No technology can capture the particular breeze on a particular street in a particular city that is not air at all, but according to the locals, the breath of the Devil on your face. Equally, the Eiffel Tower is the Eiffel Tower, regardless of who records it on what. Its power and differentiation are in our fully lived experience of being there
Parents reading will know the hellish experience of watching a Christmas play, or listening to a summer concert trapped behind a phalanx of other parents brandishing technology. In a couple of weeks, a new batch of boys and girls will put on their tiny school uniforms, step into the world of Reception, or in my day, Low Babies. My five-year-old nephew, James Patrick, named for his granddads, will be among them.
Hopefully, the parents at the school gates will not be outsourcing the experience of one of the most outstanding days of their own and their children's lives to a piece of technology. Maybe they will decide to live the big moment with their small son or daughter, as opposed to recording it. Phones can go missing, systems crash, clouds burst, but a moment as magical as this is something not just to be remembered, but relived.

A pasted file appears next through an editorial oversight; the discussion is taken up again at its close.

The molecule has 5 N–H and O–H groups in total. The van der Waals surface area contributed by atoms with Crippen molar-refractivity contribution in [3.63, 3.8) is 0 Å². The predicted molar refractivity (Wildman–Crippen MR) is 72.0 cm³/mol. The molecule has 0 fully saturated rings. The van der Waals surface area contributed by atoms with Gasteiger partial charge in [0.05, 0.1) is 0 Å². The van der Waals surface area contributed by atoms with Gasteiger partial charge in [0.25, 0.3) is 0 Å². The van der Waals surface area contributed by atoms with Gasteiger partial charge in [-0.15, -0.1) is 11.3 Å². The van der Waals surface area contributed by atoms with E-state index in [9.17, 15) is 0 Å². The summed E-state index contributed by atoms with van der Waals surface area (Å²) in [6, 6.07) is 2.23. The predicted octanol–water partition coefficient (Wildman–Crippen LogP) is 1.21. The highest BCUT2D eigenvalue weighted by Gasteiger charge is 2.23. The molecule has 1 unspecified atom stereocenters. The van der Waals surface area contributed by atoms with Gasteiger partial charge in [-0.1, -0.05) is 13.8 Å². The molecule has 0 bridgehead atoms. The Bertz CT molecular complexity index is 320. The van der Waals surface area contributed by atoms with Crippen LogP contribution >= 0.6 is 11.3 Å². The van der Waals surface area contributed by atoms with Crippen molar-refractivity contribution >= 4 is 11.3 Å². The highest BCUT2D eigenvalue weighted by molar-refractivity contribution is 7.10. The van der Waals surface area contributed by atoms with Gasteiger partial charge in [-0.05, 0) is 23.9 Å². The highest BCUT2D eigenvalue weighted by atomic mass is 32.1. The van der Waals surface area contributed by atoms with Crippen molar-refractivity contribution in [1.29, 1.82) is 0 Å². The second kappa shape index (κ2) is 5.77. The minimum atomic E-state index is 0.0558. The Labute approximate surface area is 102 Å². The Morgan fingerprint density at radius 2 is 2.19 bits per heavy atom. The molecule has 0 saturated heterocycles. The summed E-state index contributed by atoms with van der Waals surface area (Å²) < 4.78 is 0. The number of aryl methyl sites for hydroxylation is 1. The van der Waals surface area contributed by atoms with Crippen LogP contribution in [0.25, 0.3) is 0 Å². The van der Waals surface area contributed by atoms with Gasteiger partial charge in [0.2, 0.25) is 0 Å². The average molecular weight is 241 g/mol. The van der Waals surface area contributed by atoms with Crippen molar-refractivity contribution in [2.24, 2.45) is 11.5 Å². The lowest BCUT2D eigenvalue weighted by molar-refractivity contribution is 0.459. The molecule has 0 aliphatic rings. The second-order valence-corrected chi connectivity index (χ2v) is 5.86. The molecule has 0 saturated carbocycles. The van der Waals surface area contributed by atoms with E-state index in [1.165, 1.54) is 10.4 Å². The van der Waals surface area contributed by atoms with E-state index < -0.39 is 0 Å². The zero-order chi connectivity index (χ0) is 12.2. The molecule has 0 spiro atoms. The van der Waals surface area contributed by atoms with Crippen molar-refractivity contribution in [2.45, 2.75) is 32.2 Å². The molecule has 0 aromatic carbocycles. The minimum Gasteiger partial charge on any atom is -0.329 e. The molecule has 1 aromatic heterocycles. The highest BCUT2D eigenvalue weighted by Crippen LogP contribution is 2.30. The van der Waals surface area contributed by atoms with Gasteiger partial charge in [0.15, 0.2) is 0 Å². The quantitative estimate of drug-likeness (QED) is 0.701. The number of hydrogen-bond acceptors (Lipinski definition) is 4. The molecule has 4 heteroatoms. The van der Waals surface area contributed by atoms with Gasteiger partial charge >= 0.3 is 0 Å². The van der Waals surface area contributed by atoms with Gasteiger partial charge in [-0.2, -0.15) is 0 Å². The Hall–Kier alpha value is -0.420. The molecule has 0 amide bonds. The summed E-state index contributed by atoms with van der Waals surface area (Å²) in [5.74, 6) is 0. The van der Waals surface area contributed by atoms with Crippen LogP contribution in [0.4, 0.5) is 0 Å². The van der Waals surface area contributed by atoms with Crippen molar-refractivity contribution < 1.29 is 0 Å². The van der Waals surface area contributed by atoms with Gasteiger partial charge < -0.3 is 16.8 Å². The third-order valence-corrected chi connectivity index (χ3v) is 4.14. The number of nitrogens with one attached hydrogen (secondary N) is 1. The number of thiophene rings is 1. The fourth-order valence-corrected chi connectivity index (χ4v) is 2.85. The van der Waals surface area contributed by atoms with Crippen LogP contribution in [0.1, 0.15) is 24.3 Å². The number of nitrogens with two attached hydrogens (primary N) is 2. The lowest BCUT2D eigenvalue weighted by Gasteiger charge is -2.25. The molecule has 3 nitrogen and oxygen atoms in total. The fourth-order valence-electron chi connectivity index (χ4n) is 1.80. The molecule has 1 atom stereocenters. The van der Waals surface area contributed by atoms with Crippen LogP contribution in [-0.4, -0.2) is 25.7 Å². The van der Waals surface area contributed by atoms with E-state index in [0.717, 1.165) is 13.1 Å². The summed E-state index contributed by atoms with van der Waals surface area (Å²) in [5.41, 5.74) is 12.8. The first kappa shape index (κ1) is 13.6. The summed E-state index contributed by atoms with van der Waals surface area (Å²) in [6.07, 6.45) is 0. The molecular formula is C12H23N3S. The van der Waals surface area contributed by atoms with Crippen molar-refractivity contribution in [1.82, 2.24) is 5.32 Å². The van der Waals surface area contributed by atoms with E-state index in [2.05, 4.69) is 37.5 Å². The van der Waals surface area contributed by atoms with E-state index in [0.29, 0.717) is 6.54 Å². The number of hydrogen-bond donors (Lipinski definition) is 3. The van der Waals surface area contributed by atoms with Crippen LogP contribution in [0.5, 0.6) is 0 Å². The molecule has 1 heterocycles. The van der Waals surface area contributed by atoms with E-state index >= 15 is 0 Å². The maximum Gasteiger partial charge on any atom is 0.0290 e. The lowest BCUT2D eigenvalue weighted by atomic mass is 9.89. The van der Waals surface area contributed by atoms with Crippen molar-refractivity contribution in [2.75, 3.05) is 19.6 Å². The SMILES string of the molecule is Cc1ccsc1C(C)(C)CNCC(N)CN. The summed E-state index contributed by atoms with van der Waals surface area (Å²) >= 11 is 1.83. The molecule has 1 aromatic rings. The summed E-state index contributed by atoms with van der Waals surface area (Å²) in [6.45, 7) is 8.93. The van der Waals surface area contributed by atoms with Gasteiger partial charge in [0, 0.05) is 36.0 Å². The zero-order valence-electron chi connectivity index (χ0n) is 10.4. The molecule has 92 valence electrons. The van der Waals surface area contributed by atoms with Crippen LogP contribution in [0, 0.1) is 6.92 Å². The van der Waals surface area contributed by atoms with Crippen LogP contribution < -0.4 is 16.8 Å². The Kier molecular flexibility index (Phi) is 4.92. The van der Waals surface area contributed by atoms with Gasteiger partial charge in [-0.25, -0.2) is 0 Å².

The particular light of the morning; the feel of their child's hair as they brush it; the texture of the brand-new socks; the song on the radio at breakfast or on the way to school; the smell of the classroom, the scraping of chairs mixed with happy squealing; the small thunder in the yard as the older children get into their line as Gaeilge; the taste of salt tears as they turn away. For some, maybe, there's the unspoken and unnecessarily guilty thrill of freedom. A coffee drunk in silence without a single "can I have?; what is that?; who is he?; what's this word?; what is sound?; where does light sleep at night?; can we go?"